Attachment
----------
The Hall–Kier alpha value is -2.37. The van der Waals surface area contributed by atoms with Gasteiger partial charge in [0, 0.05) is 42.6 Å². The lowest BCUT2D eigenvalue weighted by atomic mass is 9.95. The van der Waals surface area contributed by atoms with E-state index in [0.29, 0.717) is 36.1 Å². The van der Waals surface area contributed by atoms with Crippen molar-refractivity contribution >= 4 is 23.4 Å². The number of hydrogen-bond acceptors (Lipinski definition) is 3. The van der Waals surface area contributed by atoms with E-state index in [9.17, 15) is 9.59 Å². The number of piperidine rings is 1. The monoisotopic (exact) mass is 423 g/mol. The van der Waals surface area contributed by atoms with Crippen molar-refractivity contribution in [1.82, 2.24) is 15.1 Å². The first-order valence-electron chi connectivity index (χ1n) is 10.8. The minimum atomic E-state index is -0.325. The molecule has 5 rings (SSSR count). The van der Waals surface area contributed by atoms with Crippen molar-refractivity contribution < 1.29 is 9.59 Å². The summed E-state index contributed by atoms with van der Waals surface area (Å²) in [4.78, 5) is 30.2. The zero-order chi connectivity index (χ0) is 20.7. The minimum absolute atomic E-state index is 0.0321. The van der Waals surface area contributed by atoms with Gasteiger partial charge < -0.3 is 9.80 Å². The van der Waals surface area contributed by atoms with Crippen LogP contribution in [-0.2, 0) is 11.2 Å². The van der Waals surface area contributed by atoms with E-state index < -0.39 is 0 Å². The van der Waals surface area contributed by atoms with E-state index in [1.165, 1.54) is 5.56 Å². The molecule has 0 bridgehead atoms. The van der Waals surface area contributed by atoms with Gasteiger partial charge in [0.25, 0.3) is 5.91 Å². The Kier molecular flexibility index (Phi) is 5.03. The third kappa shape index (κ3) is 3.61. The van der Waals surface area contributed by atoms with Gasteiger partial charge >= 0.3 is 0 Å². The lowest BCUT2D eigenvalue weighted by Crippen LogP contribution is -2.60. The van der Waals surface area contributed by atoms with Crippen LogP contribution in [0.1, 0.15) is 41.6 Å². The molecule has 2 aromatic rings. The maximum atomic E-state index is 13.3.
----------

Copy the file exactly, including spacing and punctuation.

The Hall–Kier alpha value is -2.37. The van der Waals surface area contributed by atoms with Gasteiger partial charge in [0, 0.05) is 42.6 Å². The lowest BCUT2D eigenvalue weighted by atomic mass is 9.95. The van der Waals surface area contributed by atoms with E-state index in [0.29, 0.717) is 36.1 Å². The van der Waals surface area contributed by atoms with Crippen molar-refractivity contribution >= 4 is 23.4 Å². The number of hydrogen-bond acceptors (Lipinski definition) is 3. The van der Waals surface area contributed by atoms with E-state index in [9.17, 15) is 9.59 Å². The number of piperidine rings is 1. The monoisotopic (exact) mass is 423 g/mol. The van der Waals surface area contributed by atoms with Crippen molar-refractivity contribution in [1.82, 2.24) is 15.1 Å². The first-order valence-electron chi connectivity index (χ1n) is 10.8. The minimum atomic E-state index is -0.325. The molecule has 5 rings (SSSR count). The van der Waals surface area contributed by atoms with Crippen molar-refractivity contribution < 1.29 is 9.59 Å². The summed E-state index contributed by atoms with van der Waals surface area (Å²) in [4.78, 5) is 30.2. The zero-order chi connectivity index (χ0) is 20.7. The minimum absolute atomic E-state index is 0.0321. The van der Waals surface area contributed by atoms with Gasteiger partial charge < -0.3 is 9.80 Å². The van der Waals surface area contributed by atoms with Crippen LogP contribution in [-0.2, 0) is 11.2 Å². The van der Waals surface area contributed by atoms with E-state index < -0.39 is 0 Å². The van der Waals surface area contributed by atoms with E-state index in [1.165, 1.54) is 5.56 Å². The molecule has 0 bridgehead atoms. The van der Waals surface area contributed by atoms with Gasteiger partial charge in [0.25, 0.3) is 5.91 Å². The Kier molecular flexibility index (Phi) is 5.03. The third kappa shape index (κ3) is 3.61. The van der Waals surface area contributed by atoms with Gasteiger partial charge >= 0.3 is 0 Å². The lowest BCUT2D eigenvalue weighted by Crippen LogP contribution is -2.60. The van der Waals surface area contributed by atoms with Crippen LogP contribution in [0.1, 0.15) is 41.6 Å². The molecule has 2 aromatic rings. The maximum atomic E-state index is 13.3.